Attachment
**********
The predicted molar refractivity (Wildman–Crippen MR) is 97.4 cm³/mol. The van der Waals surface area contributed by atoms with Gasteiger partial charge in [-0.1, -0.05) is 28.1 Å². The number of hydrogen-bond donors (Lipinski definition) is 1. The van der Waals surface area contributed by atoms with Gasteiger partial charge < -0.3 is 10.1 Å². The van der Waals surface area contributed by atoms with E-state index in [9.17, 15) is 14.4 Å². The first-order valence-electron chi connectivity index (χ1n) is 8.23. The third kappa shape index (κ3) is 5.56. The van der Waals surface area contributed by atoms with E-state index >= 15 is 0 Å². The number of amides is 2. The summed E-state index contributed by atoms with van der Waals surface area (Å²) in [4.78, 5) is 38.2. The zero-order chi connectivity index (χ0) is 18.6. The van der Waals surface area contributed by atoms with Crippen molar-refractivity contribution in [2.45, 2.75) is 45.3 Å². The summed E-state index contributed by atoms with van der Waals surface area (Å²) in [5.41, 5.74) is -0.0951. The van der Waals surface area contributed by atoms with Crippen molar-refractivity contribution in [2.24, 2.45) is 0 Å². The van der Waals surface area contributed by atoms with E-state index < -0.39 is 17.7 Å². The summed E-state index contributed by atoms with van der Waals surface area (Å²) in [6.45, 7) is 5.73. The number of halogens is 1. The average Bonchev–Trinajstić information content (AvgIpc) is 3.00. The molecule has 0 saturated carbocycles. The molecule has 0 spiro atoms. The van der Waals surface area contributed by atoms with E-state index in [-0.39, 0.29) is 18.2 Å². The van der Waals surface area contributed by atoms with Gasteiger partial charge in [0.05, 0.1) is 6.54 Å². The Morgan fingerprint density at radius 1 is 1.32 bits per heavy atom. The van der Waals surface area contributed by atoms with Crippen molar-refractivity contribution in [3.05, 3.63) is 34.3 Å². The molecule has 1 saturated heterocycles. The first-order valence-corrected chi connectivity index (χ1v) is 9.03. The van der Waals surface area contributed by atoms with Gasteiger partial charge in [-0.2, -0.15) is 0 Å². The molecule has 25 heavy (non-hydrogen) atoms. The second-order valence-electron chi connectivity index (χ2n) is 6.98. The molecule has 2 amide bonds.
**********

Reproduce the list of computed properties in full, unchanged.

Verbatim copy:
The predicted molar refractivity (Wildman–Crippen MR) is 97.4 cm³/mol. The van der Waals surface area contributed by atoms with Gasteiger partial charge in [-0.1, -0.05) is 28.1 Å². The number of hydrogen-bond donors (Lipinski definition) is 1. The van der Waals surface area contributed by atoms with Gasteiger partial charge < -0.3 is 10.1 Å². The van der Waals surface area contributed by atoms with E-state index in [9.17, 15) is 14.4 Å². The first-order valence-electron chi connectivity index (χ1n) is 8.23. The third kappa shape index (κ3) is 5.56. The van der Waals surface area contributed by atoms with E-state index >= 15 is 0 Å². The number of amides is 2. The summed E-state index contributed by atoms with van der Waals surface area (Å²) in [4.78, 5) is 38.2. The zero-order chi connectivity index (χ0) is 18.6. The van der Waals surface area contributed by atoms with Crippen molar-refractivity contribution in [2.45, 2.75) is 45.3 Å². The summed E-state index contributed by atoms with van der Waals surface area (Å²) in [5.41, 5.74) is -0.0951. The van der Waals surface area contributed by atoms with Crippen molar-refractivity contribution in [2.24, 2.45) is 0 Å². The van der Waals surface area contributed by atoms with E-state index < -0.39 is 17.7 Å². The summed E-state index contributed by atoms with van der Waals surface area (Å²) in [6.45, 7) is 5.73. The number of halogens is 1. The average Bonchev–Trinajstić information content (AvgIpc) is 3.00. The molecule has 0 saturated carbocycles. The molecule has 0 spiro atoms. The van der Waals surface area contributed by atoms with E-state index in [-0.39, 0.29) is 18.2 Å². The van der Waals surface area contributed by atoms with Gasteiger partial charge in [0.05, 0.1) is 6.54 Å². The Morgan fingerprint density at radius 1 is 1.32 bits per heavy atom. The van der Waals surface area contributed by atoms with Crippen molar-refractivity contribution in [3.05, 3.63) is 34.3 Å². The molecule has 1 saturated heterocycles. The first-order valence-corrected chi connectivity index (χ1v) is 9.03. The van der Waals surface area contributed by atoms with Gasteiger partial charge in [-0.2, -0.15) is 0 Å². The molecule has 25 heavy (non-hydrogen) atoms. The second-order valence-electron chi connectivity index (χ2n) is 6.98. The molecule has 2 amide bonds.